Secondly, even if I liked the flavour of something non-vegan a lot, there’s no way I could justify the pain and suffering that went into making it just to satisfy my taste buds. Plus it would no longer taste good to me because once the subconscious is aware of something horrendous, it will affect our conscious reaction. So when you cross a line to really knowing the horrors that take place in the name of our food industry, when you really really believe it, then that food can no longer taste good.
Imagine if you were made to eat something you find repulsive by idea, say dog meat or cat meat or worms or whatever it is for you. No matter how tasty that food, that won’t make you want to eat if you really believe it’s wrong to do so.
I used to be a cheese addict. I used to think you could have a cow with her calf and take some of the milk from the cow while the calf still lives its happy little life. I used to be unaware and uneducated of the truth behind the dairy industry. As soon as I crossed the line I no longer wanted cheese.
I didn’t ‘give it up’ and crave it. I became repelled by it. I don’t want to eat cheese. I don’t want to support the cruelty, pain and suffering that goes into making that product.
Why Veganism is on the Up
These days, a lot of people are realising that the cruelty of the meat/dairy industry is real. That it isn’t the one-off but rather the norm.
And that the meat industry is one of the most damaging industries of all time for destroying our planet. For more information about this, you might like to read why choose veganism for the environment.
Luckily there is a growing awareness and ever increasing demand for change as people become aware. But is it enough? Are we moving fast enough to put a stop to this machine?
The three primary reasons for becoming vegan are:
- barbaric treatment of animals in the meat, dairy & fishing industries
- terrible impact of the meat, dairy & fishing industry on the planet
- proven health benefits from going vegan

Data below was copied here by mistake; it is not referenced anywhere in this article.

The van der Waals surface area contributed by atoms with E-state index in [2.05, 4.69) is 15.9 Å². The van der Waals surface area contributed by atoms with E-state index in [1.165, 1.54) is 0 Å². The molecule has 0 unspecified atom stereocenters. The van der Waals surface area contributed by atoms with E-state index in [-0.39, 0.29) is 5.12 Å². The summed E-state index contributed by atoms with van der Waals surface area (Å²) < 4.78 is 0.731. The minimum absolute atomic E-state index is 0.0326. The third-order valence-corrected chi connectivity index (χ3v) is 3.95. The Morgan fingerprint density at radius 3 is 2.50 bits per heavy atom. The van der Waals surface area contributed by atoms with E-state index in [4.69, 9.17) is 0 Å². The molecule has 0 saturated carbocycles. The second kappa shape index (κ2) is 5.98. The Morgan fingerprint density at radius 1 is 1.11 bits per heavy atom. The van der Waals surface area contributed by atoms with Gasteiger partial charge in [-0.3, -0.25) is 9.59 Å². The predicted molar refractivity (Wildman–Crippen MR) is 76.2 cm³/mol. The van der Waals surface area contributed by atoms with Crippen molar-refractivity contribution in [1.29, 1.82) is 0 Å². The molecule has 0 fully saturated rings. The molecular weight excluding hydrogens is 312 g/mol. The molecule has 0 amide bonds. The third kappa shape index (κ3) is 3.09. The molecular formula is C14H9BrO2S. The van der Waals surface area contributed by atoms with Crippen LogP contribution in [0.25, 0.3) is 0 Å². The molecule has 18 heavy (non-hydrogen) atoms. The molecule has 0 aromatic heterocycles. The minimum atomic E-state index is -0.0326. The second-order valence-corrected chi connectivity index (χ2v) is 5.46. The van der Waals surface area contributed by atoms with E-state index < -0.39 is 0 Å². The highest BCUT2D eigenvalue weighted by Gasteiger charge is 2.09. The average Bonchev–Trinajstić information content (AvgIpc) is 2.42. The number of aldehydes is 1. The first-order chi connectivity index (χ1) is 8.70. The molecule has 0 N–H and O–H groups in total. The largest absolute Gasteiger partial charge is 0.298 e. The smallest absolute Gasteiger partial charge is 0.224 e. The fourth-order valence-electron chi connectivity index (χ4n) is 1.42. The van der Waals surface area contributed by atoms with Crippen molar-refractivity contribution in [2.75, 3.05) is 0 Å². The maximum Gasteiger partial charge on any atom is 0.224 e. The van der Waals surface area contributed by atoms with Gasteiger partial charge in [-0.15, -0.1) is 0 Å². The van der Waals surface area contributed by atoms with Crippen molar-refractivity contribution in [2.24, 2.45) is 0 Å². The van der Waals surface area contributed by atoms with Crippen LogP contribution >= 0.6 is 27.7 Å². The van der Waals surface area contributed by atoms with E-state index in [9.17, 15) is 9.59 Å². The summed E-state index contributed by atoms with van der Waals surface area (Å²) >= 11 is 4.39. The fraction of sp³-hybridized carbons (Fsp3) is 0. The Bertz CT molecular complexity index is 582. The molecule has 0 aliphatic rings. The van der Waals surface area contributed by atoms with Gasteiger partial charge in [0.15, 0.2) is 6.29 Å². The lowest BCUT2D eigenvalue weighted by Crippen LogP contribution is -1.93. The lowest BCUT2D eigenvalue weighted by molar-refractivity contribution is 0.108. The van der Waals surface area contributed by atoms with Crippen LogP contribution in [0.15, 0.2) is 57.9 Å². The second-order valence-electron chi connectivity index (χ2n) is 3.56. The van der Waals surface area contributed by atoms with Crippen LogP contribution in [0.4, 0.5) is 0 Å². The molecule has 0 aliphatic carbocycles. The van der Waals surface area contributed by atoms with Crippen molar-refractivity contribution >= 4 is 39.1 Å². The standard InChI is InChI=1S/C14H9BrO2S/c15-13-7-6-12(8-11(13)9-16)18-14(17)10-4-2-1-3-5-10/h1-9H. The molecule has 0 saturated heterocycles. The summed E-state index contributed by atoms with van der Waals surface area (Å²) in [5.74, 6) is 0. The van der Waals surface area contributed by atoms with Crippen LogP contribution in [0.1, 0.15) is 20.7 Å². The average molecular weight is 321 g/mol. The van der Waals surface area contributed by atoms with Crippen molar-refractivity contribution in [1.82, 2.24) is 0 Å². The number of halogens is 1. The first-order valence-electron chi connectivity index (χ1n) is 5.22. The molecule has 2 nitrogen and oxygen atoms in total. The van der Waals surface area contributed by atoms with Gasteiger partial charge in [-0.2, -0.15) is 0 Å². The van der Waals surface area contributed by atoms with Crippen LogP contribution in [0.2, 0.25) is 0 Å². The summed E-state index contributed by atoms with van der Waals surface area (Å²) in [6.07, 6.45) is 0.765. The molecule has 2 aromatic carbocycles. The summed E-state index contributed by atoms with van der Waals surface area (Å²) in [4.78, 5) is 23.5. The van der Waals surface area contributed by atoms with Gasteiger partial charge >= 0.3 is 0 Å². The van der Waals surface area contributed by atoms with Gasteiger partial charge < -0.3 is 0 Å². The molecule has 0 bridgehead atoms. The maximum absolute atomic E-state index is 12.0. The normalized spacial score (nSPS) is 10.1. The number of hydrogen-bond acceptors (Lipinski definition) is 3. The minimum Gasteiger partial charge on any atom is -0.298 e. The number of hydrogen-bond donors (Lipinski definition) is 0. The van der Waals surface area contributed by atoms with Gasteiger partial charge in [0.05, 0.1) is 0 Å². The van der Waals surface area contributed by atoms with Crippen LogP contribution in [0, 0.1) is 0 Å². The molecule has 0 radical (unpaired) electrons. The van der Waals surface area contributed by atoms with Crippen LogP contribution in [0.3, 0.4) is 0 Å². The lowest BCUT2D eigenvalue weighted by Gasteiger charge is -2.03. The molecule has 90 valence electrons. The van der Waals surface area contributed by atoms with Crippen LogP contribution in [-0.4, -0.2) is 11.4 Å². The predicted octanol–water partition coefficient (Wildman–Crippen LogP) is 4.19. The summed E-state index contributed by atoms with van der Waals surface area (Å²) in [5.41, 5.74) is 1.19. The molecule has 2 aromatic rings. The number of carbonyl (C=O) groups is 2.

If you’re interested but still at the begining of the journey, you may not have come across Gary Yourofsky yet.
He speaks on behalf of the animals, in a strong no-bullshit kind of way and has helped promote veganism for many years. You can read more about him in Gary Yourofsky and vegan activism.
Once someone’s ‘crossed the line‘, it seems like a blindfold’s been lifted and that’s probably why so many vegans want to spread the word.
Imagine if you were tele-transported back in time to a time in the past where you found yourself watching the Gladiators. You would feel like jumping up and telling everyone that it’s not necessary to have gladiators. You’d want to share your opinion because of the horror of what you’re seeing.
That’s similar as the vegan situation. Once you really really see it, how, you wonder did you not see it before? And so you set out to share the word.
While getting the word out there is extremely important, it also has a negative side. How many people think that vegans are all a bunch of lecturing, judgemental radicals?
This negative (but not exclusive) perception of a vegan being someone who judges others and wants to change the way other people eat, who tends to be a bit self-righteous is a shame.
There are also arguments within the vegan communities, with vegans sometimes criticising each other for not being vegan enough.
That’s just such a shame. Just because you’re vegan, doesn’t make you perfect. None of us are perfect. We all do things that in the future we’ll realise were not good. It’s inevitable because we don’t know everything there is to know. Not by a long shot.
We don’t all want pedantic arguments about the meaning of the word vegan or the ‘rules’ by which you must live if you’re going to label yourself with the name v-e-g-a-n. Or even if you’re not, come to that.
We all have our own ways and they will not be the same, so here I’m going to share my ideas and if they resonate with you, or if you have any comments, feel free to leave them at the end of the post.